After lunch it's back to the harbour, via a shop to buy some mozzie repellent. Since I neglected to read the list of stuff I'd need to transfer into my daypack back in Bali this morning, I don't have any sunscreen. I can't buy any from the local shops, so it looks like I'll probably become a lobster by the end of the trip [spoiler: I did].
There's just myself and the two crew members on the boat. Michael and Philip stay in LB to arrange tours for tomorrow's tourists. Not that there will be many, because it's the off season and the place is dead.
As we head out to sea, the mighty peaks of Flores begin to emerge from behind the foothills, but are quickly obscured by afternoon storm clouds before I can see their true height. We putt lazily through the labyrinth of islands. At one stage we are joined by a dolphin.
The closer we get to Komodo, the drier and more barren the islands become, until eventually they are the colour of scoria (which they probably are), peppered with spinifex-looking grass, sometimes with mangroves on the leeward side, and if lucky, one or two ancient, gnarled trees on the summit. We pass through a rough channel and I can now see why they don't let the small boats go all the way to Komodo.
At sunset the world turns into a soft mass of pink. We are now among many islands and the water is flat as a mirror. Except for the whirlpools. Ali deftly dodges those, which seem so out of place in this calm, benign, pink evening-world.
I talk with Ali and Baro as far as my broken Malay and their broken English will allow. They're brothers from Macassar (Sulawesi) and have been in Labuan Bajo for four years.
About an hour after dusk we arrive at Komodo, trailing a phosphorescent wake behind us. We anchor with another boat for the night. I spot two dugout canoes paddle up silently. Some locals have come to sell handicrafts. They have the most beautiful polished wooden komodo dragons for sale, but alas, I cannot buy them. Stupid Australia and it's stupid quarantine laws. Actually, maybe if I declare them and get them treated I can keep them? I hope I see those guys again!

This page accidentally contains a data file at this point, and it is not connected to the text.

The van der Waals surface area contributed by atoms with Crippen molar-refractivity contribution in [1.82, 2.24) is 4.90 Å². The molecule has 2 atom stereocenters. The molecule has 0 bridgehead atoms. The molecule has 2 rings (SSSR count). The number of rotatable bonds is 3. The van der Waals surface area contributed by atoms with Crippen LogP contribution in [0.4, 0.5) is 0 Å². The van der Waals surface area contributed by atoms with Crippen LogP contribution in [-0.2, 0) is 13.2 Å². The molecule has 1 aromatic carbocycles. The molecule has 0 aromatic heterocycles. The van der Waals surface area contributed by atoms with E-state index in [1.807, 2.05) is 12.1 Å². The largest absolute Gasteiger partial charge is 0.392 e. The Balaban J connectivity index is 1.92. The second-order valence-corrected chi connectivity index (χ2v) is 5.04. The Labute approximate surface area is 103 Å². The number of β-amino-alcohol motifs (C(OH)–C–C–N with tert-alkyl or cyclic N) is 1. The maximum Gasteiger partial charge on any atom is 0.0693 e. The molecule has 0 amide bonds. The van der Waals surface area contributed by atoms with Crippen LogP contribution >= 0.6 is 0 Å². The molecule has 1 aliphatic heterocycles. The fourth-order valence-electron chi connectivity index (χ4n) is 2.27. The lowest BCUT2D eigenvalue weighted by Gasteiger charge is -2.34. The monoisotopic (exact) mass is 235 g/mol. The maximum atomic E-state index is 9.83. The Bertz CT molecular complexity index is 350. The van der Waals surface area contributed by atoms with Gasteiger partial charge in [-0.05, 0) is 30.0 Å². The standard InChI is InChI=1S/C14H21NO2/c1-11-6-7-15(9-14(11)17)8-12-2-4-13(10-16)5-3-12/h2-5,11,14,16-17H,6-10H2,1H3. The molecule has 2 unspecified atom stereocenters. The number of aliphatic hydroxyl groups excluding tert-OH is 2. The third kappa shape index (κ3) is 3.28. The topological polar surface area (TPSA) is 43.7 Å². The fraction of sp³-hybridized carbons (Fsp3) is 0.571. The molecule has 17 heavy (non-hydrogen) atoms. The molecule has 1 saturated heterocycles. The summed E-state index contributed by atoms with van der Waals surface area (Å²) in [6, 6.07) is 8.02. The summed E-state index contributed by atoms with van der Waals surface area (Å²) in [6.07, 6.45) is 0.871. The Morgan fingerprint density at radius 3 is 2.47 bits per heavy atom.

Baro is trying to cook tea. The generator keeps cutting out. Bukan salah saya. I lend him my headlamp. A little while later, seven large plates are placed on the deck before me. Fried noodles, steamed rice, pickled vegies, whole fish, omelette, pineapple and cucumber salad, and fresh pineapple and bananas. Ali & Baro then retire to the cabin to eat their own, different food. Nothing I can say will make them help me with this mountain of food, enough for four people, and I feel terrible that so much goes to waste.
With great ceremony, mattresses are piled onto the deck until a bed is made. The tarps on the sides of the deck are rolled down and secured tightly so that no rain can get in. Or breeze, for that matter. Ali makes sure the tarps are shut real tight and I joke that it's to keep the dragons out. Half an hour later, I'm laying awake in the silence, my ears pricking at every swish of water and every crackle of the tarp. Good one, Braydon.